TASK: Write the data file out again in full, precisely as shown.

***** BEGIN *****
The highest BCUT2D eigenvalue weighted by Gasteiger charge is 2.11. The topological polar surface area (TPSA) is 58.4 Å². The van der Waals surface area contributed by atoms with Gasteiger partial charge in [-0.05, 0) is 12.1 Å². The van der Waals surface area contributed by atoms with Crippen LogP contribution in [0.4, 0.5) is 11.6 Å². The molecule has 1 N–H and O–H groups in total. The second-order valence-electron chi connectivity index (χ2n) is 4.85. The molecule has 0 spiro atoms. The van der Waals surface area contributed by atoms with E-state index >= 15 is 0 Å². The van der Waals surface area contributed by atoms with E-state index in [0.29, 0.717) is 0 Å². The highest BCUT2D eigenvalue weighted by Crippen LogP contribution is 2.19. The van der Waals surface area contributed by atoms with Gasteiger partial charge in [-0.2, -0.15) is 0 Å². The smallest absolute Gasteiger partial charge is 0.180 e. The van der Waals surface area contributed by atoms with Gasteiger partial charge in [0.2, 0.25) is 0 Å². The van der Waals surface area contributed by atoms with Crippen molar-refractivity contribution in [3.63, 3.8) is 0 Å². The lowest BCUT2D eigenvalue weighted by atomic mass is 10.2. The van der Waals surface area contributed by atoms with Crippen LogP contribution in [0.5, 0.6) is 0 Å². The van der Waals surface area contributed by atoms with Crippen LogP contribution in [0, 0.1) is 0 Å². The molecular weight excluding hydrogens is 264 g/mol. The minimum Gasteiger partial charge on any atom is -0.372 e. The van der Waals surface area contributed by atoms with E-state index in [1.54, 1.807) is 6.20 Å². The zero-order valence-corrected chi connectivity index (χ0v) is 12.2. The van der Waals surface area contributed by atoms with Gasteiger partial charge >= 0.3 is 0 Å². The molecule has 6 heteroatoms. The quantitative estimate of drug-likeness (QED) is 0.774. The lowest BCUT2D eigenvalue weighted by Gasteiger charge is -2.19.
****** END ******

The highest BCUT2D eigenvalue weighted by Gasteiger charge is 2.11. The topological polar surface area (TPSA) is 58.4 Å². The van der Waals surface area contributed by atoms with Gasteiger partial charge in [-0.05, 0) is 12.1 Å². The van der Waals surface area contributed by atoms with Crippen LogP contribution in [0.4, 0.5) is 11.6 Å². The molecule has 1 N–H and O–H groups in total. The second-order valence-electron chi connectivity index (χ2n) is 4.85. The molecule has 0 spiro atoms. The van der Waals surface area contributed by atoms with E-state index >= 15 is 0 Å². The van der Waals surface area contributed by atoms with E-state index in [0.29, 0.717) is 0 Å². The highest BCUT2D eigenvalue weighted by Crippen LogP contribution is 2.19. The van der Waals surface area contributed by atoms with Gasteiger partial charge in [-0.2, -0.15) is 0 Å². The smallest absolute Gasteiger partial charge is 0.180 e. The van der Waals surface area contributed by atoms with Gasteiger partial charge in [0.2, 0.25) is 0 Å². The van der Waals surface area contributed by atoms with Crippen molar-refractivity contribution in [3.63, 3.8) is 0 Å². The lowest BCUT2D eigenvalue weighted by atomic mass is 10.2. The van der Waals surface area contributed by atoms with Crippen LogP contribution in [0.5, 0.6) is 0 Å². The van der Waals surface area contributed by atoms with Crippen LogP contribution in [0, 0.1) is 0 Å². The molecular weight excluding hydrogens is 264 g/mol. The minimum Gasteiger partial charge on any atom is -0.372 e. The van der Waals surface area contributed by atoms with E-state index in [1.54, 1.807) is 6.20 Å². The zero-order valence-corrected chi connectivity index (χ0v) is 12.2. The van der Waals surface area contributed by atoms with Gasteiger partial charge >= 0.3 is 0 Å². The molecule has 6 heteroatoms. The quantitative estimate of drug-likeness (QED) is 0.774. The lowest BCUT2D eigenvalue weighted by Gasteiger charge is -2.19.